Government Regulations In The IT Industry

The MSP industry could face stricter government regulations over the coming year as attacks on vulnerable managed service providers (MSPs) continue to rise. There is a belief that either government agencies or insurance providers (possibly both) will begin placing regulations on the MSP industry to protect against the increase in cyberattacks.

Over the last year, one-quarter of MSPs have suffered a security breach that was ransomware-related. However, nearly three-quarters of MSPs had at least one client that experienced a security incident, with over 50 percent of the MSP clients experiencing a ransomware-related incident. Whether the government agencies or insurance carriers are the driving force, new regulations and compliance minimums are already underway in several states.

MSP Regulations Conversations Have Turned Into a Reality

Conversations over the need for MSP legislation and regulation have been ongoing for many years. As soon as one state made a move, it would be short-sighted to think no other state would be next. In June 2019, the state of Louisiana approved the first legislation regulating MSPs and MSSPs that supply IT functions to public bodies. Effective since February 1, 2021, Louisiana Act 117 — Senate Bill 273 requires channel providers to meet the following requirements:

  • Register with the Secretary of State
  • Report any ransomware payments and other cyberattacks
  • Offer public access to information, such as cyber incidents records

MSPs have to be registered and have to be in ‘good standing’ to do business with a public body. If an MSP fails to meet the above requirements, the agreement between the MSP and the public body will be nullified. If registration is not denied or revoked, it will remain in effect for two years. Cyber incidents have to be reported within 24 hours of the initial discovery. Ransomware payments must be reported within ten days.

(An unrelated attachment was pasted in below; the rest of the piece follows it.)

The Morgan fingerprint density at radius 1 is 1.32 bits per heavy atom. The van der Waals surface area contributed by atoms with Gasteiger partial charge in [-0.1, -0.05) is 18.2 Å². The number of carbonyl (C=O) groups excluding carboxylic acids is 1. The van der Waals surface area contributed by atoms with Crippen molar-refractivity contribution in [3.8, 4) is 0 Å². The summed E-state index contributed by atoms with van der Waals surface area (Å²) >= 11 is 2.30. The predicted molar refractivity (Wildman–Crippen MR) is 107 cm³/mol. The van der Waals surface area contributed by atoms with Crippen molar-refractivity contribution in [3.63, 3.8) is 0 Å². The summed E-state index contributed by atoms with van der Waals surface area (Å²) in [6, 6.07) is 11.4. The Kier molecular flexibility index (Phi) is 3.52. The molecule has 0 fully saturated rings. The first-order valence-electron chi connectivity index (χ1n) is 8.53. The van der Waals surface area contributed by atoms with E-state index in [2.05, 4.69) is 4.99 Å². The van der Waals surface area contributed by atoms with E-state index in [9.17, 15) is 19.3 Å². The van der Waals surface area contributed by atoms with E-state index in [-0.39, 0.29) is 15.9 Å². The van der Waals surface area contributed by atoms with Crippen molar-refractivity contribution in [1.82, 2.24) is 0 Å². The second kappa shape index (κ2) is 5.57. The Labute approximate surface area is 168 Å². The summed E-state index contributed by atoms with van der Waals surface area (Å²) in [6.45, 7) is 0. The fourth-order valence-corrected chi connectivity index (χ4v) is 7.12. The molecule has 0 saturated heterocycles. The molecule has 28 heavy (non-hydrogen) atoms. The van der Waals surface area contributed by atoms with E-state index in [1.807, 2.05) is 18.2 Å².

The Impact on MSP Operations

With the managed services market expected to grow significantly from now until 2026, MSPs and MSSPs should move forward with the mindset that more government regulations are underway. Whether at the state level or the national level, MSPs should expect to see an increase in cyber insurance rates, along with the following:

  • Stricter coverage requirements
  • Higher security standards
  • Compliance overhead

MSPs and MSSPs will continue to be some of the main targets of cybercriminals. Infiltrating an MSP or an MSSP can open the door to hundreds or thousands of targets at once. It is important for those in the MSP industry to educate themselves and others about cybersecurity risks. It is also important for those in the industry to implement best practices that can prevent or mitigate attacks. Knowing about the latest in government regulations is also important.

Thoughts and Opinions

In a recent online discussion, users voiced their thoughts about the government regulating the IT industry. One user said: